“Burke shows again that he’s not just a comic genius, but also a fine dramatic writer and storyteller.” – Booklist. “Prose both scabrous and poetic.” – Publishers Weekly. “Proust meets Chandler over a pint of Guinness.” – Spectator. “A sheer pleasure.” – Tana French. “Among the most memorable books of the year, of any genre.” – Sunday Times. “A hardboiled delight.” – Guardian. “Imagine Donald Westlake and Richard Stark collaborating on a screwball noir.” – Kirkus Reviews. “A cross between Raymond Chandler and Flann O’Brien.” – John Banville. “The effortless cool of Elmore Leonard at his peak.” – Ray Banks. “A fine writer at the top of his game.” – Lee Child.
Sunday, November 2, 2008
Nobody Move, This Is A Review: PRIDE AND GLORY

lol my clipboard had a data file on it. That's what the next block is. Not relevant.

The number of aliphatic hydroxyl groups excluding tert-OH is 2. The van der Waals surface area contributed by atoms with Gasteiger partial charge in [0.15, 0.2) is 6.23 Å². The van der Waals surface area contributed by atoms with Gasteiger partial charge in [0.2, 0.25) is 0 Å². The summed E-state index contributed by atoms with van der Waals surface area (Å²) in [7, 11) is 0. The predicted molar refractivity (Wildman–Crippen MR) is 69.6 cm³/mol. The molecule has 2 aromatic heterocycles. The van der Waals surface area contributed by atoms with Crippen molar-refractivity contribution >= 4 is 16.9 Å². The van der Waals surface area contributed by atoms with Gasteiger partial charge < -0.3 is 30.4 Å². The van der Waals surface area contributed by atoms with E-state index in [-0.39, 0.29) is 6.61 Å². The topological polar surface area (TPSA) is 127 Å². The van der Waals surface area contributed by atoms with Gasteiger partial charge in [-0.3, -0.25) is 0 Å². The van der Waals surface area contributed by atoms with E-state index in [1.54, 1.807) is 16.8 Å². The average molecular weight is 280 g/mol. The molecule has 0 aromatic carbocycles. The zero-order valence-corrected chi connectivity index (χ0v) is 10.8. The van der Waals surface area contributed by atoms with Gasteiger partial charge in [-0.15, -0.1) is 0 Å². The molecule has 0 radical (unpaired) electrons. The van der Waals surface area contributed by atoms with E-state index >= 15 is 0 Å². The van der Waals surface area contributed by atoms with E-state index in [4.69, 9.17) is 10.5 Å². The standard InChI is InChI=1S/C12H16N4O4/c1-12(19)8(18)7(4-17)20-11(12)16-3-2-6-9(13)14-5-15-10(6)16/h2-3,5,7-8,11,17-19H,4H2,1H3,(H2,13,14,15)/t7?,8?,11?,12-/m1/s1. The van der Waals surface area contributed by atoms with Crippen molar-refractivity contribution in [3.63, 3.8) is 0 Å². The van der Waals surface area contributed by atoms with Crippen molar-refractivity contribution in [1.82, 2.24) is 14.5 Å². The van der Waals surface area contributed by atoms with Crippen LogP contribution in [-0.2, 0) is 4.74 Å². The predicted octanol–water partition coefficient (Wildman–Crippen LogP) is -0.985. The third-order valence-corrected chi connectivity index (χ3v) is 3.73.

You’d have thought – at least, I did – that finding himself amidst the combined talents of Edward Norton, Jon Voight and Noah Emmerich would leave Colin Farrell looking a bit thin, but in fact he’s the best thing about Pride and Glory, a good-cop / bad-cop drama set in New York. Farrell plays Jimmy Egan, married into an Irish-American family with a long and proud tradition of service in the NYPD. Son-in-law to Francis Tierney Snr (Voight), brother-in-law to Francis Jnr (Emmerich) and Ray (Norton), all of whom are flawed but noble characters, Jimmy is a dirty cop for whom the shield is little more than a flag of convenience behind which he operates his drug-related scams. Norton is ostensibly the hero of the piece, as he reluctantly takes on a brief to uncover those responsible for the death of two cops, but Farrell steals the show with a charismatic performance of swaggering venality. The story itself is satisfyingly complex, with a number of sub-plots contributing handsomely to the main tale – the fraught relationship between Francis Snr and his less-favoured but conscientious son Ray; the poignant journey taken by Francis Jnr as he tries to cope with the news that his men are incorrigibly corrupt, all the while supporting his wife (Jennifer Ehle) as she battles cancer. The director, Gavin O’Connor (who also co-wrote), maintains a tense atmosphere for the most part, although the movie does drift away from gritty realism into melodrama for the big finale. While there’s little on offer here that you haven’t seen before – and it’s relatively tame by comparison with The Shield and The Wire, both of which are obviously influences – it’s a strong and sturdy drama that will do Farrell’s career no harm at all.